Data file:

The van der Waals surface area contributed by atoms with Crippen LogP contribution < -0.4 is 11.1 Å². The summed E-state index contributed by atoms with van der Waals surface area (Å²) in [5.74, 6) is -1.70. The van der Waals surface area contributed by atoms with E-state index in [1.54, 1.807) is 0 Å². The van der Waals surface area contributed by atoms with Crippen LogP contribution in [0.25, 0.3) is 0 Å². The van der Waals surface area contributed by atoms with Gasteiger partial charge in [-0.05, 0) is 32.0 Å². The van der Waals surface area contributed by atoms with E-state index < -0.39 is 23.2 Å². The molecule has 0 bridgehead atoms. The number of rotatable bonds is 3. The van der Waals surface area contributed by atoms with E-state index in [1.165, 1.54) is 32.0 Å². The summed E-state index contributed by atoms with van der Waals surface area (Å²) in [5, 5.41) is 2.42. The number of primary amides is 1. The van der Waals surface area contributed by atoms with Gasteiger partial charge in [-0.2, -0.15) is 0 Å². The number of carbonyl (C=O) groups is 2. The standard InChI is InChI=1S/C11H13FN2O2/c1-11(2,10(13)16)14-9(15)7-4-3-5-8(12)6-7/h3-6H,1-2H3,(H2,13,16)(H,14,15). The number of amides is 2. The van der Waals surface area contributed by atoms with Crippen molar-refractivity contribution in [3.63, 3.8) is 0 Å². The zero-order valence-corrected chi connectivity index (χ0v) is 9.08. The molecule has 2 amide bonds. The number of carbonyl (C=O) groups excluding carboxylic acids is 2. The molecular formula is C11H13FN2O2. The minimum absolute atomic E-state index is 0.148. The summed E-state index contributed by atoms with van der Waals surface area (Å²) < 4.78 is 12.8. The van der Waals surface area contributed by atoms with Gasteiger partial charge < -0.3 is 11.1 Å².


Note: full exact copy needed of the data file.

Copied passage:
The van der Waals surface area contributed by atoms with Crippen LogP contribution < -0.4 is 11.1 Å². The summed E-state index contributed by atoms with van der Waals surface area (Å²) in [5.74, 6) is -1.70. The van der Waals surface area contributed by atoms with E-state index in [1.54, 1.807) is 0 Å². The van der Waals surface area contributed by atoms with Crippen LogP contribution in [0.25, 0.3) is 0 Å². The van der Waals surface area contributed by atoms with Gasteiger partial charge in [-0.05, 0) is 32.0 Å². The van der Waals surface area contributed by atoms with E-state index < -0.39 is 23.2 Å². The molecule has 0 bridgehead atoms. The number of rotatable bonds is 3. The van der Waals surface area contributed by atoms with E-state index in [1.165, 1.54) is 32.0 Å². The summed E-state index contributed by atoms with van der Waals surface area (Å²) in [5, 5.41) is 2.42. The number of primary amides is 1. The van der Waals surface area contributed by atoms with Gasteiger partial charge in [-0.2, -0.15) is 0 Å². The number of carbonyl (C=O) groups is 2. The standard InChI is InChI=1S/C11H13FN2O2/c1-11(2,10(13)16)14-9(15)7-4-3-5-8(12)6-7/h3-6H,1-2H3,(H2,13,16)(H,14,15). The number of amides is 2. The van der Waals surface area contributed by atoms with Crippen molar-refractivity contribution in [3.63, 3.8) is 0 Å². The zero-order valence-corrected chi connectivity index (χ0v) is 9.08. The molecule has 2 amide bonds. The number of carbonyl (C=O) groups excluding carboxylic acids is 2. The molecular formula is C11H13FN2O2. The minimum absolute atomic E-state index is 0.148. The summed E-state index contributed by atoms with van der Waals surface area (Å²) < 4.78 is 12.8. The van der Waals surface area contributed by atoms with Gasteiger partial charge < -0.3 is 11.1 Å².